For instance, an Ethiopian Engineer Tesfahun Chemeda, who in Kenya was recognized by the UNHCR as a refugee, was handed over to the TPLF regime and died in prison on August 14, 2013. His friends and family speak about the tragedy and the total denials he suffered. Reports are abundant about him being subjected to inhuman forms of torture, according to human rights sources.

That is not the only case, since there are numerous reports about Kenyan security collaborating with the notorious Ethiopian security agency in kidnapping those politically opposed to the Addis Abeba regime. Kenya someday may have to account for that illegal act under international law.

There is also the problem of inter-ethnic clashes, forcing population displacements. There are recurring reports pointing to that being one of the tools the TPLF uses to divide and rule the country. That is seen as possible means by which the regime anticipates to prolong its stay in power. There are continuing such clashes in all parts of the country – Afar, Amhara, Benishangul Gumuz, Gambella, Oromia, SNNPR, and Somali Region – save Tigrai.
 

Ethiopians in a sea unworthy boat on the Red Sea (Courtesy: EMF)

Ethiopians in a sea unworthy boat on the Red Sea (Courtesy: EMF)

In a statement picked from the BBC in its World News documentary in 2013 there was a report tracing “the steps of the 80,000 Ethiopians who attempt to reach Saudi Arabia every year, but first they must cross the Red Sea, trek 500 kilometres through the desert and then evade Saudi border guards.”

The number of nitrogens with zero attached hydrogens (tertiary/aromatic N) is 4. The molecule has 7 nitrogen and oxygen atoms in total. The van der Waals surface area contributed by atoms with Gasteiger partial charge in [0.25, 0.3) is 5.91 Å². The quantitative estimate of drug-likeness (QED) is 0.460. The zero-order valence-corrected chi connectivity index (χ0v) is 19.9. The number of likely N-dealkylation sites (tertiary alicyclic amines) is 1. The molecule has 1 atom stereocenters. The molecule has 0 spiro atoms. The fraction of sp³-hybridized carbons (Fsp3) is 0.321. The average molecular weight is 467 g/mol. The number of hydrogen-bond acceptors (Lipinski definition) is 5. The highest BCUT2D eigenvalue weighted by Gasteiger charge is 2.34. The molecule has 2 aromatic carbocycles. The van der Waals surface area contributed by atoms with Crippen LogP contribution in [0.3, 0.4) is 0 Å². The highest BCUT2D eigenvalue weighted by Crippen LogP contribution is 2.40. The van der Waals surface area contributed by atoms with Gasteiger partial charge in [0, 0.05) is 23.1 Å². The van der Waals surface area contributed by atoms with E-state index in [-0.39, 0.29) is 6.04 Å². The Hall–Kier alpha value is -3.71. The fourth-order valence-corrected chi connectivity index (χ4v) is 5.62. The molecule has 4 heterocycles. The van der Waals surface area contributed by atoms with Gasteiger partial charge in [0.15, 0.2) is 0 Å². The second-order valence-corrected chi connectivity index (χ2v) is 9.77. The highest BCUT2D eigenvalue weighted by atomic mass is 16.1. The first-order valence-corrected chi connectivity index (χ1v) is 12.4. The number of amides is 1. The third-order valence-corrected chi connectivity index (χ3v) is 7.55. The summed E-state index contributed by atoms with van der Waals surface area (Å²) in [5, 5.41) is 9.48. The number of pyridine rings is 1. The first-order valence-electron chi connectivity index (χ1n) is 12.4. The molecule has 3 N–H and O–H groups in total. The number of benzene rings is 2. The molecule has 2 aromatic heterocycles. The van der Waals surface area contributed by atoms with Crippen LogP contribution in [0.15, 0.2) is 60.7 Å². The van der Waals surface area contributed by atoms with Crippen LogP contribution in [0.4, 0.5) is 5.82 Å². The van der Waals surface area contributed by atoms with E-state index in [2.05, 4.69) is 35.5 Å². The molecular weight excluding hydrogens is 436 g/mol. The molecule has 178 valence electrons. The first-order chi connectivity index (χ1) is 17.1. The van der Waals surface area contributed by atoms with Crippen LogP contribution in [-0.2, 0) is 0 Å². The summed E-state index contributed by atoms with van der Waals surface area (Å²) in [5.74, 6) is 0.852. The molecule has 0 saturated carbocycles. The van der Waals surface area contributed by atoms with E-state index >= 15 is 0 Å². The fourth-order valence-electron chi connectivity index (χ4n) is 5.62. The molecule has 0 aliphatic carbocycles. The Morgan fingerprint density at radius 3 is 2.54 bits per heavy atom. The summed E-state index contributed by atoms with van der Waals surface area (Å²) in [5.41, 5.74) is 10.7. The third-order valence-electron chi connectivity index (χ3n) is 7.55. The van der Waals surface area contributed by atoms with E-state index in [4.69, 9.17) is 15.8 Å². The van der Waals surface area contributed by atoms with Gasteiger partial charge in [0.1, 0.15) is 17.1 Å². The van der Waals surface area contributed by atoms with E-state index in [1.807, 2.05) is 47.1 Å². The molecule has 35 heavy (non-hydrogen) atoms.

Part V

It would get worse before it gets better

In early 2013, the response of the TPLF regime to this deepening Ethiopian problems is the creation of more political control. On February 10, 2013 The Reporter published an innocuous sounding article that tells the nation finalization by the TPLF regime preparations to further establish a semblance of ‘governance’ structure in Addis Abeba at the level of city blocks, which may later expand deep into the country.

In reading that story on The Reporter, I reacted with my article Youth-focussed ‘governance’ structure to be introduced in Addis Abeba – sign of the country’s deepening repression

I was certain then, as I am now eight months later, that the government has been terrified by the many darts aiming at it, as I wrote at the time. This is its own creation, its greed for power that aims at installing a thousand year TPLF era over Ethiopia. That has taken all its sleeps, its sense of security, as it also has deprived citizens their dignity.

I stated at the time, “In terms of the governance of zone, sefer and ‘gott’, councils would be established with all youth becoming members. This means, the expectation is that automatically those individuals would be recruited as members of the ruling party, strange political operation as that sounds.”